Funding methods for new projects and ventures are limited. Early-stage ventures and new projects typically do not qualify for bank loans⁶ or lines of credit and venture capital firms have a narrow scope. Funding from professional investors has drawbacks such as strict terms meant to give them preferential treatment over other shareholders and a lengthy legal process which can cause a delay in the go-to-market plans. Initial Public Offerings and access to public markets are usually reserved for more mature companies and entail lengthy and costly processes. Moreover, these sources of funding are not always available to entrepreneurs as they presuppose the existence of a sophisticated and accessible financial infrastructure which is not necessarily true in emerging markets where funding alternatives can be scarce and ill-suited to finance new ventures and small businesses.

On the funding side, early-stage investors are required to take on a high level of risk as it is a generally accepted rule that nine out of ten startups fail; but even those who pick successful ones will not be rewarded until they manage to sell their shares at a higher price. The wait can be long as “the time to exit for the average venture-capital-backed company has more than doubled, from 3.3 years to 6.8 years.”⁷ It is also important to note that investors in early-stage ventures are exposed to the whole company risk and not to the specific financial performance of an application, a product or a service.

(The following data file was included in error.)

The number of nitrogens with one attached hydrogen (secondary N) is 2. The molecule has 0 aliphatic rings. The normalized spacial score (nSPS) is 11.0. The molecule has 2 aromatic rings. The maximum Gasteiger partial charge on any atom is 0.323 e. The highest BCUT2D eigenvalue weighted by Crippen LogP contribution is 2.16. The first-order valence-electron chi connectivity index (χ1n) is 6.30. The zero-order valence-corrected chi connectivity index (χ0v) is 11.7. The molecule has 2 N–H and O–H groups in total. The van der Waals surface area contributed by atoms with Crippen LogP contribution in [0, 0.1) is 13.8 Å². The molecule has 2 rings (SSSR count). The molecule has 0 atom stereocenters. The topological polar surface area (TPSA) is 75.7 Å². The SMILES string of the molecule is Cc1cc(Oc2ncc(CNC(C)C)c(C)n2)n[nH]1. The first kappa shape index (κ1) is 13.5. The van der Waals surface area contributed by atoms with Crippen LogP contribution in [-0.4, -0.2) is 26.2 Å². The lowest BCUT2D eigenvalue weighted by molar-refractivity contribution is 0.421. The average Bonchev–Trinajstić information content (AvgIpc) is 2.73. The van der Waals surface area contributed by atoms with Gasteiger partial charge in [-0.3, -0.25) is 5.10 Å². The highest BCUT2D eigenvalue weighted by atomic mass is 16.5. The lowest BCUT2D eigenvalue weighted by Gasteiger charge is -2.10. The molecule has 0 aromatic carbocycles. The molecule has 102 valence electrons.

Token-based Funding Methods

Throughout 2017 and the first half of 2018, entrepreneurs in the crypto space have been fortunate to source significant funds through token sales⁸, also known as Initial Coin Offerings or ICOs. ICOs started early, the first one occurred in 2013⁹. However, the ICO hype cycle which started in 2017 did not last beyond 2018 for several reasons, including these:

  • Following exceptional increases in the price of some digital tokens, the expectations of the token buyers soon became unrealistic and generally unmet.
  • There is no direct correlation between the token price and the financial results of the project and token holders have no recourse if the issuing token entity fails.
  • The regulatory environment for token sales remains undefined.